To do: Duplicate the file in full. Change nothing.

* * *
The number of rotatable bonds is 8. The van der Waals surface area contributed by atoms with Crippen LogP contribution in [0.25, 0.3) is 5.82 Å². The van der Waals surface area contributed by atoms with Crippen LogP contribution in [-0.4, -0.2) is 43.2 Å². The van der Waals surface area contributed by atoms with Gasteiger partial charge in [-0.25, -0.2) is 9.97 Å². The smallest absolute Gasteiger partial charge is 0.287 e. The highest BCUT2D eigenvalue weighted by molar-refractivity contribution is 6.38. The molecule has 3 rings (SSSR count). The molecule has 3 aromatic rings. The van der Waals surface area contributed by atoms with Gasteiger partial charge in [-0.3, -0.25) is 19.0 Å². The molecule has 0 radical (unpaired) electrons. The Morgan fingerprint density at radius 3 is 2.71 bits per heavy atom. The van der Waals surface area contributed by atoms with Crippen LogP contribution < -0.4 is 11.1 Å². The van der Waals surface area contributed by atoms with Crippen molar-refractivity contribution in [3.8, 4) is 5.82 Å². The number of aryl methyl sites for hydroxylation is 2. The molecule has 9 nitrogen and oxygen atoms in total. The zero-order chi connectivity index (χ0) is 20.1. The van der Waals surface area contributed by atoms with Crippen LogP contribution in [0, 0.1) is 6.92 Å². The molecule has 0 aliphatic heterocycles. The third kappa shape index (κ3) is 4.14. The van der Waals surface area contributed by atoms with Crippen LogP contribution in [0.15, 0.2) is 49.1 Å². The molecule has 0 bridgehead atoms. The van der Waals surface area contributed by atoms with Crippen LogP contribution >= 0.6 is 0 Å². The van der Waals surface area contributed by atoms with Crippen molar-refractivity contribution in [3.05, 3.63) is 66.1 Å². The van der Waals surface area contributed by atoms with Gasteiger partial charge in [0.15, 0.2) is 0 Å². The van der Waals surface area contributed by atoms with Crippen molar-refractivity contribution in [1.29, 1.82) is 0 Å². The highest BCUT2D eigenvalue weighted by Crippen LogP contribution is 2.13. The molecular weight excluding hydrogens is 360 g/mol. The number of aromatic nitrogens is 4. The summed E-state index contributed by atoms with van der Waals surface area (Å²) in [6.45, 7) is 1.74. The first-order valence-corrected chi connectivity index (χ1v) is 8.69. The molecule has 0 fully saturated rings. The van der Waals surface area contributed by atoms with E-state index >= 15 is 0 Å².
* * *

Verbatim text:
The number of rotatable bonds is 8. The van der Waals surface area contributed by atoms with Crippen LogP contribution in [0.25, 0.3) is 5.82 Å². The van der Waals surface area contributed by atoms with Crippen LogP contribution in [-0.4, -0.2) is 43.2 Å². The van der Waals surface area contributed by atoms with Gasteiger partial charge in [-0.25, -0.2) is 9.97 Å². The smallest absolute Gasteiger partial charge is 0.287 e. The highest BCUT2D eigenvalue weighted by molar-refractivity contribution is 6.38. The molecule has 3 rings (SSSR count). The molecule has 3 aromatic rings. The van der Waals surface area contributed by atoms with Gasteiger partial charge in [-0.3, -0.25) is 19.0 Å². The molecule has 0 radical (unpaired) electrons. The Morgan fingerprint density at radius 3 is 2.71 bits per heavy atom. The van der Waals surface area contributed by atoms with Crippen LogP contribution < -0.4 is 11.1 Å². The van der Waals surface area contributed by atoms with Crippen molar-refractivity contribution in [3.8, 4) is 5.82 Å². The number of aryl methyl sites for hydroxylation is 2. The molecule has 9 nitrogen and oxygen atoms in total. The zero-order chi connectivity index (χ0) is 20.1. The van der Waals surface area contributed by atoms with Crippen LogP contribution in [0, 0.1) is 6.92 Å². The molecule has 0 aliphatic heterocycles. The third kappa shape index (κ3) is 4.14. The van der Waals surface area contributed by atoms with Crippen LogP contribution in [0.15, 0.2) is 49.1 Å². The molecule has 0 bridgehead atoms. The van der Waals surface area contributed by atoms with Crippen LogP contribution >= 0.6 is 0 Å². The van der Waals surface area contributed by atoms with Crippen molar-refractivity contribution in [3.05, 3.63) is 66.1 Å². The van der Waals surface area contributed by atoms with Gasteiger partial charge in [0.15, 0.2) is 0 Å². The van der Waals surface area contributed by atoms with Crippen molar-refractivity contribution in [1.29, 1.82) is 0 Å². The highest BCUT2D eigenvalue weighted by Crippen LogP contribution is 2.13. The molecular weight excluding hydrogens is 360 g/mol. The number of aromatic nitrogens is 4. The summed E-state index contributed by atoms with van der Waals surface area (Å²) in [6.45, 7) is 1.74. The first-order valence-corrected chi connectivity index (χ1v) is 8.69. The molecule has 0 fully saturated rings. The van der Waals surface area contributed by atoms with E-state index >= 15 is 0 Å².